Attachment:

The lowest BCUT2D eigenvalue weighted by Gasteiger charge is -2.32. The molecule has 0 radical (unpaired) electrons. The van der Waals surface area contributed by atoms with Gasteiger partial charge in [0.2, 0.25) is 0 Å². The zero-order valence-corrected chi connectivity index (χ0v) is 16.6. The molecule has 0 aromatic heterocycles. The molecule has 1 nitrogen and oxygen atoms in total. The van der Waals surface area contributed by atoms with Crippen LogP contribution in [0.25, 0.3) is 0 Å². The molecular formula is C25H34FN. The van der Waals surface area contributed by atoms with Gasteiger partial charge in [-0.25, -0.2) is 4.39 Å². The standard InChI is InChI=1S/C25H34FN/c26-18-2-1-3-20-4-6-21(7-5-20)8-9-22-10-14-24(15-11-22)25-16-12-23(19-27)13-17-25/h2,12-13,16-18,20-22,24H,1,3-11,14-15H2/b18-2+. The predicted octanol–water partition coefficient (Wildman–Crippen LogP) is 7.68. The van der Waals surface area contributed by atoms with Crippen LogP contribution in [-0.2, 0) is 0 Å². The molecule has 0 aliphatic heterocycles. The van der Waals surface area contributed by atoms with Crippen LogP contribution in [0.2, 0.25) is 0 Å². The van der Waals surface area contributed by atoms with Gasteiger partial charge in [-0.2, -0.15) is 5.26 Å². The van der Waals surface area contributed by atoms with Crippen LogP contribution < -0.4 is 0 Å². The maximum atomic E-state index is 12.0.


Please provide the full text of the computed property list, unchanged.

The lowest BCUT2D eigenvalue weighted by Gasteiger charge is -2.32. The molecule has 0 radical (unpaired) electrons. The van der Waals surface area contributed by atoms with Gasteiger partial charge in [0.2, 0.25) is 0 Å². The zero-order valence-corrected chi connectivity index (χ0v) is 16.6. The molecule has 0 aromatic heterocycles. The molecule has 1 nitrogen and oxygen atoms in total. The van der Waals surface area contributed by atoms with Crippen LogP contribution in [0.25, 0.3) is 0 Å². The molecular formula is C25H34FN. The van der Waals surface area contributed by atoms with Gasteiger partial charge in [-0.25, -0.2) is 4.39 Å². The standard InChI is InChI=1S/C25H34FN/c26-18-2-1-3-20-4-6-21(7-5-20)8-9-22-10-14-24(15-11-22)25-16-12-23(19-27)13-17-25/h2,12-13,16-18,20-22,24H,1,3-11,14-15H2/b18-2+. The predicted octanol–water partition coefficient (Wildman–Crippen LogP) is 7.68. The van der Waals surface area contributed by atoms with Crippen LogP contribution in [-0.2, 0) is 0 Å². The molecule has 0 aliphatic heterocycles. The van der Waals surface area contributed by atoms with Crippen LogP contribution in [0.2, 0.25) is 0 Å². The van der Waals surface area contributed by atoms with Gasteiger partial charge in [-0.2, -0.15) is 5.26 Å². The van der Waals surface area contributed by atoms with Crippen LogP contribution < -0.4 is 0 Å². The maximum atomic E-state index is 12.0.